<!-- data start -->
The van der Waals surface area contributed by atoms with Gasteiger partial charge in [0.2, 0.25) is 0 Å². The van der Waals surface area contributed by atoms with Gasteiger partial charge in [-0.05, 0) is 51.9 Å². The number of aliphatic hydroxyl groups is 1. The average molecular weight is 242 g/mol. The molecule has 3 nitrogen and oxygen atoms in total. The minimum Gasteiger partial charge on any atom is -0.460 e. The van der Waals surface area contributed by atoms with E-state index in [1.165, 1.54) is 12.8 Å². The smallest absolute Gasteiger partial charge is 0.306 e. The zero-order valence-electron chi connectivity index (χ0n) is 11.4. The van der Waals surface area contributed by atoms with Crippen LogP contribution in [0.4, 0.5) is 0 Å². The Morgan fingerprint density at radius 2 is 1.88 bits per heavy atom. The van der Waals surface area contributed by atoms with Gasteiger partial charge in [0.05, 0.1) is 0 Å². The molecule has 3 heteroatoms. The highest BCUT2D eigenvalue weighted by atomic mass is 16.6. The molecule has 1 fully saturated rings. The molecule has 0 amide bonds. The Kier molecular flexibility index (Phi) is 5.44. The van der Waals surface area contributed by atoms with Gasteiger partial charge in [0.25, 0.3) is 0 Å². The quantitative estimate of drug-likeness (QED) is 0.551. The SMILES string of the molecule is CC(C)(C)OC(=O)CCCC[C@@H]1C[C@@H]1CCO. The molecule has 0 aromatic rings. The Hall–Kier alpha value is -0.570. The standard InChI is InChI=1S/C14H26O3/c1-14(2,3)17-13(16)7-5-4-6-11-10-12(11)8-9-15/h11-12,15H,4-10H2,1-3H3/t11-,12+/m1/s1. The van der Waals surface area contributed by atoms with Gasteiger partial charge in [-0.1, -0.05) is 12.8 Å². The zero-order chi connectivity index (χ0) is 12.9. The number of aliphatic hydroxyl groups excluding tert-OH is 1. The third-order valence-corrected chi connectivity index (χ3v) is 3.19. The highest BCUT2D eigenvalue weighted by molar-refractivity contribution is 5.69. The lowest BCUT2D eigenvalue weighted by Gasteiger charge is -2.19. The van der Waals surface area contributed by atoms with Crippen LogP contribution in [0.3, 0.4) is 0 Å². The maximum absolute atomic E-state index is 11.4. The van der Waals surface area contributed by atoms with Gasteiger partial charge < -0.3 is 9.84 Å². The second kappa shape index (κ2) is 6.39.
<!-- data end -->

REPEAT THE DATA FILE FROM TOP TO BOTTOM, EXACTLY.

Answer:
The van der Waals surface area contributed by atoms with Gasteiger partial charge in [0.2, 0.25) is 0 Å². The van der Waals surface area contributed by atoms with Gasteiger partial charge in [-0.05, 0) is 51.9 Å². The number of aliphatic hydroxyl groups is 1. The average molecular weight is 242 g/mol. The molecule has 3 nitrogen and oxygen atoms in total. The minimum Gasteiger partial charge on any atom is -0.460 e. The van der Waals surface area contributed by atoms with E-state index in [1.165, 1.54) is 12.8 Å². The smallest absolute Gasteiger partial charge is 0.306 e. The zero-order valence-electron chi connectivity index (χ0n) is 11.4. The van der Waals surface area contributed by atoms with Crippen LogP contribution in [0.4, 0.5) is 0 Å². The Morgan fingerprint density at radius 2 is 1.88 bits per heavy atom. The van der Waals surface area contributed by atoms with Gasteiger partial charge in [0.05, 0.1) is 0 Å². The molecule has 3 heteroatoms. The highest BCUT2D eigenvalue weighted by atomic mass is 16.6. The molecule has 1 fully saturated rings. The molecule has 0 amide bonds. The Kier molecular flexibility index (Phi) is 5.44. The van der Waals surface area contributed by atoms with Gasteiger partial charge in [0.25, 0.3) is 0 Å². The quantitative estimate of drug-likeness (QED) is 0.551. The SMILES string of the molecule is CC(C)(C)OC(=O)CCCC[C@@H]1C[C@@H]1CCO. The molecule has 0 aromatic rings. The Hall–Kier alpha value is -0.570. The standard InChI is InChI=1S/C14H26O3/c1-14(2,3)17-13(16)7-5-4-6-11-10-12(11)8-9-15/h11-12,15H,4-10H2,1-3H3/t11-,12+/m1/s1. The van der Waals surface area contributed by atoms with Gasteiger partial charge in [-0.1, -0.05) is 12.8 Å². The zero-order chi connectivity index (χ0) is 12.9. The number of aliphatic hydroxyl groups excluding tert-OH is 1. The third-order valence-corrected chi connectivity index (χ3v) is 3.19. The highest BCUT2D eigenvalue weighted by molar-refractivity contribution is 5.69. The lowest BCUT2D eigenvalue weighted by Gasteiger charge is -2.19. The van der Waals surface area contributed by atoms with Crippen LogP contribution in [0.3, 0.4) is 0 Å². The maximum absolute atomic E-state index is 11.4. The van der Waals surface area contributed by atoms with Gasteiger partial charge < -0.3 is 9.84 Å². The second kappa shape index (κ2) is 6.39.